Mohamed Saliou Camara
Humanities and Social Sciences
Embry-Riddle Aeronautical University


I am a professor of History and International Relations at Embry-Riddle Aeronautical University in Florida, where I serve as director of the federally funded McNair Scholars Program, and president of the Faculty Senate. My research interests encompass several areas of African history and politics, including political cultures and governance; military rule in Cold-War Africa; religion and society in Muslim Africa; mass media,  civil society and democratization; conflicts and conflict management; and intra-African foreign policy.

Informed by my background in political philosophy and history and enriched by a professional experience in political journalism, my scholarship rests fundamentally on primary-source information. This interdisciplinary approach has enabled me to publish numerous articles and the following books: His Master’s Voice: Mass Communication and Single-Party Politics in Guinea under Sékou Touré (Africa World Press, 2005), Le pouvoir politique en Guinée sous Sékou Touré (L’Harmattan, 2007), The Development of a Trans-National Region in West Africa: Transcending the Politics of Sovereign Nation States (Edwin Mellen Press, 2010), Historical Dictionary of Guinea (5th Edition) (with Thomas O’Toole and Janice Baker) (Scarecrow Press, 2013), and Political History of Guinea since World War Two (Peter Lang, 2014). 

I was selected the Outstanding Scholar/Researcher in the Department of Humanities and Social Sciences in 2007, the Outstanding Teacher of the Year in the department in 2008, and in 2009, I received Embry-Riddle’s Outstanding Teacher of the Year Award. At the University of Conakry, were I began my career in 1981-82 as a lecturer, I was appointed associate chair of the Department of Philosophy (1983-1984) and served as the president of that university’s press (1985-86), all the while researching and hosting a weekly radio program on the history of Guinea, Africa, and the African Diaspora. I was named the National Radio Television Network of Guinea’s Outstanding Broadcaster of the Year in 1986.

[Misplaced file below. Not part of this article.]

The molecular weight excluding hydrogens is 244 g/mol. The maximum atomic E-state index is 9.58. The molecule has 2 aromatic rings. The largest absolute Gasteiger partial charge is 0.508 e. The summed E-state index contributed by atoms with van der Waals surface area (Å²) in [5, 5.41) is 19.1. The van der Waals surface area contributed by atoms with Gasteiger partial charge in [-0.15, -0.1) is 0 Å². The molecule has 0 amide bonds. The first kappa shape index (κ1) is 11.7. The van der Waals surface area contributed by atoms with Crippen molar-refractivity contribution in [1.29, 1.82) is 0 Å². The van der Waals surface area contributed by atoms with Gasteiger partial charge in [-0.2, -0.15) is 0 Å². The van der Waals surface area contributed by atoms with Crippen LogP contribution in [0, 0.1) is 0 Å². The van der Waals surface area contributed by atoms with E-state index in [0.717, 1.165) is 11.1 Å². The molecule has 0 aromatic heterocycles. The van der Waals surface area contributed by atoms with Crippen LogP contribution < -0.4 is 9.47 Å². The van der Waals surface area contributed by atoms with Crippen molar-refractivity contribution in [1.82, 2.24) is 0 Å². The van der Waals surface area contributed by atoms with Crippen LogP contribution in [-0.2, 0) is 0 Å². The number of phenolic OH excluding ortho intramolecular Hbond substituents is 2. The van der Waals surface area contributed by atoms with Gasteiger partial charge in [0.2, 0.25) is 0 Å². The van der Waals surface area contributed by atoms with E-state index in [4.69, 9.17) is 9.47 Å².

I joined the African Studies Association (ASA) in 1988, as a graduate student at Northwestern University, and served as a volunteer organizer of that year’s ASA meeting in Chicago. Since that time, I have been an active member, participated in most meetings, presented numerous papers, and chaired a few panels. When I graduated with a Ph.D. in History on a Fulbright scholarship, a new generation of immigrants was transforming the African Diaspora in ways consistent with the changes and challenges facing post-Cold-War Africa. I have remained fruitfully engaged in the activities of the Diaspora, through scholarly programs, civil society projects, community radio and other media interactions. As well, I have had sustained working relations with academic institutions, scholarly associations, and civil society organizations on the continent, and have learned that the new Diaspora has much to contribute to the actualization of ASA’s vision toward Africa.

A good deal of my contribution to the ASA, therefore, will be harnessing that potential and attracting African institutional, intellectual and financial resources and making Africa, again, a solid pillar of the association. I will judiciously utilize my reputation, connections, and public relations skills to help further strengthen the cooperation between the ASA and Africa and make the ASA an essential link between American and African institutions of higher education and research.